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What does a knitted jumper have in common with the shopping centre it is displayed in? More than you would think. A study of knitwear designers, found that having shared experiences and the use of a common language was crucial both as inspiration for new designs and to communicate design ideas. Urban designers, planners and architects similarly draw upon collective knowledge, and use a unique design ‘language’ to inspire and express their designs, from shopping centres, to placemaking.


Languages are known to have a powerful effect on everything from our brains, values, ideas to our worldview. Some words even represent concepts so unique to a culture, that they never quite translate to other languages: saudade, schadenfreude …wabi-sabi? They can describe ideas that are rich in meaning and identify uniquely with a culture. Infrastructure of today is the living representation of a designer’s vision. So, what do Aboriginal Australian languages then mean for our communities, our places and our cities? Can we use the stories hidden in the rich tapestry of these languages to design our places and cities? 

“There may be some small essential gaps in your mother tongue, but never fear: you can look to other languages to define what you’re feeling” - Ella Frances Sanders, author of Lost in Translation

Australia’s rich history and cultural heritage is reflected in the myriad of languages included in our vocabulary, places, and everyday life. One estimate places approximately 500 commonly used Aboriginal and Torres Strait Islander words from across 100 Aboriginal languages in current Australian language. Aboriginal words are traditionally oral, handed down in stories, song, and word of mouth. They were only first written and documented in the 1800s. UNESCO Intangible Cultural Heritage (ICH) affirms, oral languages across the world are fragile and in desperate need of revival and preservation particularly in a rapidly urbanising and globalised world. Can we keep them alive through our designs for future generations to experience?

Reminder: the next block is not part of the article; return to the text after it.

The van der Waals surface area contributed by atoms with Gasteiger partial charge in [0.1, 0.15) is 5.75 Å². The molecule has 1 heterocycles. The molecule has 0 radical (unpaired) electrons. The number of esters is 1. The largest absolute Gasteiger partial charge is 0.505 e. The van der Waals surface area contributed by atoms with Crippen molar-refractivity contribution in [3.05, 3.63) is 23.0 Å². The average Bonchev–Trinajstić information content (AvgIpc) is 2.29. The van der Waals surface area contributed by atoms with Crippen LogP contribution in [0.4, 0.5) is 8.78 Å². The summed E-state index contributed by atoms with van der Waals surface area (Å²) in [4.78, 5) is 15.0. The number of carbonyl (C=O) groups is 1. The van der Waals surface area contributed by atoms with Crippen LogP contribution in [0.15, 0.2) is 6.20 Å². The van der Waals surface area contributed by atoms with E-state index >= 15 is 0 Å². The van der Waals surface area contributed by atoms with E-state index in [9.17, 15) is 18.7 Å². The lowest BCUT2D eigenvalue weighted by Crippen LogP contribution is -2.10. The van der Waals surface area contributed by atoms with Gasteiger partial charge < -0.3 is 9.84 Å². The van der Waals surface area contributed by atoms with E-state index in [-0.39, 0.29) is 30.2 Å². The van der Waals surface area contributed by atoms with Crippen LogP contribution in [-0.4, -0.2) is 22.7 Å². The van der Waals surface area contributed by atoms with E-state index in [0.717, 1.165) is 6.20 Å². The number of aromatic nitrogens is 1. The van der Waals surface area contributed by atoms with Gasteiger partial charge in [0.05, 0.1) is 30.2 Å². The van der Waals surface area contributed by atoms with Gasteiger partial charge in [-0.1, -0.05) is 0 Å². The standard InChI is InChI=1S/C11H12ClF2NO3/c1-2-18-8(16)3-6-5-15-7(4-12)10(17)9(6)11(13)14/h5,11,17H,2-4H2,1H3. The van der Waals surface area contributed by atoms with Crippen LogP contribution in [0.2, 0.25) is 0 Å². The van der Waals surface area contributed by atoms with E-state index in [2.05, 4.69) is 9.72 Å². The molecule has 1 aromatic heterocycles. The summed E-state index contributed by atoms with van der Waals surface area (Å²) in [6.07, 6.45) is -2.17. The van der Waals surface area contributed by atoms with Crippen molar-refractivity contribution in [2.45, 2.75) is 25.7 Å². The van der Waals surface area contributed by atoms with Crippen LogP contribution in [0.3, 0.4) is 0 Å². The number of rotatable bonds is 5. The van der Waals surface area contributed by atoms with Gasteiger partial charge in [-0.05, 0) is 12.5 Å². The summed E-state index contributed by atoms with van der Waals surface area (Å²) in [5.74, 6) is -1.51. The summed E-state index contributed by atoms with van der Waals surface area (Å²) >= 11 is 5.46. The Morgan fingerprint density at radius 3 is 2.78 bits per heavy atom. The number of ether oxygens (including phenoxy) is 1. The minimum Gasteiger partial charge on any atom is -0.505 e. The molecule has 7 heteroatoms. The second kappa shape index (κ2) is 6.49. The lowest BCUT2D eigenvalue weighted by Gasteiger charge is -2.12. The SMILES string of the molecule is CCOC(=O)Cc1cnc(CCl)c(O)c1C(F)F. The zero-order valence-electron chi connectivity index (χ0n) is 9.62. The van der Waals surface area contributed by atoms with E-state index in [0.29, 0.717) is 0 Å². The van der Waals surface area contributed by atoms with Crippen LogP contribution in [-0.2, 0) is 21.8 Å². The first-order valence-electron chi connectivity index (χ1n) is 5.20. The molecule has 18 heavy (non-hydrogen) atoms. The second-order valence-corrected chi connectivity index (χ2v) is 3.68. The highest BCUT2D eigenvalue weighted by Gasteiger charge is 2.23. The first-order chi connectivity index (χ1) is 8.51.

Technology and multiculturalism are rapidly changing the languages spoken in our cities, from ‘googling’ to ‘gramming’ or ‘ubering.’. Can we turn the tables around and actively look for inspiration in languages that have been handed down for thousands of years? Languages that describe the land we live on through unique and often untranslatable concepts like the Dreamtime? Aboriginal languages reflect principles of sustainability and living harmoniously with the environment around us like Indigenous ‘fire-stick’ management practices that successfully prevented high intensity bushfires for hundreds of years. They talk of a connection and love of land and kinship, they describe relationships, and people sometimes in greater depth than counting, numbers or possessions. They place emphasis on learning from the wisdom of Elders and sharing with the younger generation. The Budj Bim aquaculture engineering works considered by Engineers Australia to be the World’s oldest engineering project, and nominated for recognition as engineering heritage, is a fantastic example of the learning our historic cultures offer particularly for the engineering and allied fields.